More Than 100,000 WordPress Websites Reportedly Infected by Russian Malware

Former Staff Writer
2 min read

Updated on July 17 at 1:55 p.m. with comments from a WordPress spokesperson.

Over 100,000 WordPress sites have been infected by a Russian virus called SoakSoak, which loads an attack code onto webpages created through the uber-popular blogging platform, according to a report by Ars Technica.

Google has already flagged roughly 11,000 malicious domains -- though it is likely that many more than that have been compromised.

According to Gizmodo, more than 70 million total sites use WordPress as a content-management system -- from personal blogs to Time.com. However, only self-hosted sites that use WordPress have been affected by the malware -- meaning personal blogs are okay.

The aim of the hackers and the consequences of the virus -- whether to steal data or otherwise -- remain unclear.

Related: 5 Lessons Leaders Can Learn From the Sony Hacking Scandal

The malware infiltrated WordPress through a vulnerability in a slideshow plug-in called Slider Revolution. While Slider Revolution has since fixed the bug with updates -- it knew about the vulnerability earlier this fall, according to Gizmodo -- the older version of the plug-in is still bundled with many WordPress themes.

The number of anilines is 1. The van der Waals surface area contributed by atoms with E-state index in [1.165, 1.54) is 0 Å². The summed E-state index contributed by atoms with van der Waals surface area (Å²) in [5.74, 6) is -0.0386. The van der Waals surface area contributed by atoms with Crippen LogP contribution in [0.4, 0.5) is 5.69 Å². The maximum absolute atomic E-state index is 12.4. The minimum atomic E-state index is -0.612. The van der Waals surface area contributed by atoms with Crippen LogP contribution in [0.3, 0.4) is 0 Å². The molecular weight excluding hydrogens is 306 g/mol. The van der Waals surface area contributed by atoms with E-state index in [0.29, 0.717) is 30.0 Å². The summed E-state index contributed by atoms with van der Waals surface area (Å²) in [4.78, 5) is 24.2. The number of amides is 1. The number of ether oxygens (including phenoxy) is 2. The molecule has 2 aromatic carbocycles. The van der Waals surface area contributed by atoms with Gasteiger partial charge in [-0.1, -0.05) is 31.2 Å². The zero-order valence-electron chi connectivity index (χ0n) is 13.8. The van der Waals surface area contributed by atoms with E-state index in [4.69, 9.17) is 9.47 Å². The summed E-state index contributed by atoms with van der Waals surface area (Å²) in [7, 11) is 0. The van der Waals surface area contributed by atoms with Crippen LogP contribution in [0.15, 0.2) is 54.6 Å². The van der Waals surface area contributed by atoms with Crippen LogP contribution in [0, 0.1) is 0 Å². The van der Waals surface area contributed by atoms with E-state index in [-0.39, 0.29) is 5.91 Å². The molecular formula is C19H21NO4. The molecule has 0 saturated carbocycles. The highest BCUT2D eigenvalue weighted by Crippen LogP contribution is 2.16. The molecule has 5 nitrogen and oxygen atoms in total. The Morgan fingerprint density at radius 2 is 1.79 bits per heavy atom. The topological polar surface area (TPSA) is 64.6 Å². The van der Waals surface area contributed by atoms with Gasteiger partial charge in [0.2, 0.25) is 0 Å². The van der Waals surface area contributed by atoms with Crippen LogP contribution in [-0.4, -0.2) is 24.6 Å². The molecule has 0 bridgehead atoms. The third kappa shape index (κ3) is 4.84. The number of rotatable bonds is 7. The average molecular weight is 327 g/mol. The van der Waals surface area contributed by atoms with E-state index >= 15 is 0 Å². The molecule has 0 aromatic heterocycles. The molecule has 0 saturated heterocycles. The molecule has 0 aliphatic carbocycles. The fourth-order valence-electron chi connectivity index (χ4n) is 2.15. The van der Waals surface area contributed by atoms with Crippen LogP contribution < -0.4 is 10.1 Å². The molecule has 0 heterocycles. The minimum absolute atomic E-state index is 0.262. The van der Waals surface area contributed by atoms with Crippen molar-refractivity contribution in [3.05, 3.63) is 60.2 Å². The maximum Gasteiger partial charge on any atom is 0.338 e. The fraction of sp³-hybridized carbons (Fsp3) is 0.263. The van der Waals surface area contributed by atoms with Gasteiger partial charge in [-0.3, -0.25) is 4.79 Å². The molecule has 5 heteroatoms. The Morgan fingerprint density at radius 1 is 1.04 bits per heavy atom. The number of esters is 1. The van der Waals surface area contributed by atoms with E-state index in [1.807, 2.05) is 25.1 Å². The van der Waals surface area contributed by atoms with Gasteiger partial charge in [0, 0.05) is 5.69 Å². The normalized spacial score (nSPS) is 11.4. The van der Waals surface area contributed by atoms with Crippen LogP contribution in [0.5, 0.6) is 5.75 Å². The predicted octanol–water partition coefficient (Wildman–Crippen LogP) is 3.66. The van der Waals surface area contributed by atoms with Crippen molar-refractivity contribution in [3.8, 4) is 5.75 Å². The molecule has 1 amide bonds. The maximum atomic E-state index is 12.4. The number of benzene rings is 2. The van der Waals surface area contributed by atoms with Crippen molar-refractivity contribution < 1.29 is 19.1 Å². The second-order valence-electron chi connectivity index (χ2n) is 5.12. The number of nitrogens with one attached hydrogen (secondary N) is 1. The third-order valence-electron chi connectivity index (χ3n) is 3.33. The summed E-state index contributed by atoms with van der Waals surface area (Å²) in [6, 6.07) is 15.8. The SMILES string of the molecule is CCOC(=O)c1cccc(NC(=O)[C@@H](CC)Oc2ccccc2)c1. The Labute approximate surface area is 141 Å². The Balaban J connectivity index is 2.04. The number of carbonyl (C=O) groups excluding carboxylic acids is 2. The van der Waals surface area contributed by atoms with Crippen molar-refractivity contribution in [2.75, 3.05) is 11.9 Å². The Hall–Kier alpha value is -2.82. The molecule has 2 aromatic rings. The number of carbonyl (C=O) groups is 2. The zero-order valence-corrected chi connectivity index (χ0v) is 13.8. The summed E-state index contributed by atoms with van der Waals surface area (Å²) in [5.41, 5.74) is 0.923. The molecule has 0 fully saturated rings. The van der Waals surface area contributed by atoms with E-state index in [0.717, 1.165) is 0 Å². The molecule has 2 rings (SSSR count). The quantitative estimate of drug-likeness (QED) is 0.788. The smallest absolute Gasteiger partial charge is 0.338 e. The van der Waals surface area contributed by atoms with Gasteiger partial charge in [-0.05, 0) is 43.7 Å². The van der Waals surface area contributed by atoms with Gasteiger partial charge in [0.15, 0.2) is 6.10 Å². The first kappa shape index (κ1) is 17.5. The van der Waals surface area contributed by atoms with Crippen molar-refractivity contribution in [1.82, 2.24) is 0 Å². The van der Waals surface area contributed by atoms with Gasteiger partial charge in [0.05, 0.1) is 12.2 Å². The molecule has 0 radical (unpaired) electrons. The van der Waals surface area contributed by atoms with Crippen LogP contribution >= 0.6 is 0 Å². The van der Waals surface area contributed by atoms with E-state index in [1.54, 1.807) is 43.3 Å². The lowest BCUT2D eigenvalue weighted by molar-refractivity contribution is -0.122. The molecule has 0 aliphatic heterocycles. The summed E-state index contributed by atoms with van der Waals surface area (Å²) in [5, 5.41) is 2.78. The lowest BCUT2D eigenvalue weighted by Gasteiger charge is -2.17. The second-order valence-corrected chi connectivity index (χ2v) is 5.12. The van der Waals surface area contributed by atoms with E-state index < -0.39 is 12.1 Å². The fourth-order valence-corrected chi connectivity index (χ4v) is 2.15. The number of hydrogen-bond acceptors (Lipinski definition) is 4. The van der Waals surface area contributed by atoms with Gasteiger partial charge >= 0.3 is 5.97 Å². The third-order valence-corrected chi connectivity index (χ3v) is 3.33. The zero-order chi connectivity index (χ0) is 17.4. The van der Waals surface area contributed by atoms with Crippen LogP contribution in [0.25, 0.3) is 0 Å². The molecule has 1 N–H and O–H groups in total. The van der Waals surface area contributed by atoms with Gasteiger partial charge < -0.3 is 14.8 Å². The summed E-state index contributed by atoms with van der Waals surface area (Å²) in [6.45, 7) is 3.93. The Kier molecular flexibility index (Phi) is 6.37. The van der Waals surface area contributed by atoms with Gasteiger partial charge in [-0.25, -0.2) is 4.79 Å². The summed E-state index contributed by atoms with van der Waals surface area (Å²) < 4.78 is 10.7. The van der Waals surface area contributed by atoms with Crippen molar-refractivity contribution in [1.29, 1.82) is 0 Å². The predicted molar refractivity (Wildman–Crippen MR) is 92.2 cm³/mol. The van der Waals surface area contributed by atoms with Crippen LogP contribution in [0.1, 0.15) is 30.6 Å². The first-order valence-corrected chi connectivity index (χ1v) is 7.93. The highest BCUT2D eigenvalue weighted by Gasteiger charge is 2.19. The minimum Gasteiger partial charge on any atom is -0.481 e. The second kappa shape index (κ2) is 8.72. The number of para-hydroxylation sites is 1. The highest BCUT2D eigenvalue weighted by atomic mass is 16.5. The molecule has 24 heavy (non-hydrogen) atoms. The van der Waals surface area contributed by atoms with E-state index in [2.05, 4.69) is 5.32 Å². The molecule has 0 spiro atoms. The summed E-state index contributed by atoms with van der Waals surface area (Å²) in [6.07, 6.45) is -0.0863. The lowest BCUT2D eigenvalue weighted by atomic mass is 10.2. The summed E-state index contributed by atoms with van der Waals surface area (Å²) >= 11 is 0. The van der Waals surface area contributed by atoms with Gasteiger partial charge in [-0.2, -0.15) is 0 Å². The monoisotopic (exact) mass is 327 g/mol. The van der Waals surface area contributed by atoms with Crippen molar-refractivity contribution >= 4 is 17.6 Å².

“The biggest issue is that the RevSlider plugin is a premium plugin,” wrote Sucuri, an online security firm that was first to identify the infection. “It’s not something everyone can easily upgrade and that in itself becomes a disaster for website owners."

Ars Technica notes that Sucuri also offers a free scanner here, which can determine which sites are actively compromised. 

A WordPress spokesperson could neither confirm that 100,000 sites had been infected, nor that 70 million sites use the platform as a CMS.

"Automattic [WordPress.com's parent company] is taking action to protect sites from the vulnerability," the company said in a statement. "VaultPress, a backup and security product, has included protection from this vulnerability since it was first announced back in September."

Related: Get This: Sony Hack Reveals Company Stored Passwords in Folder Labeled 'Password'

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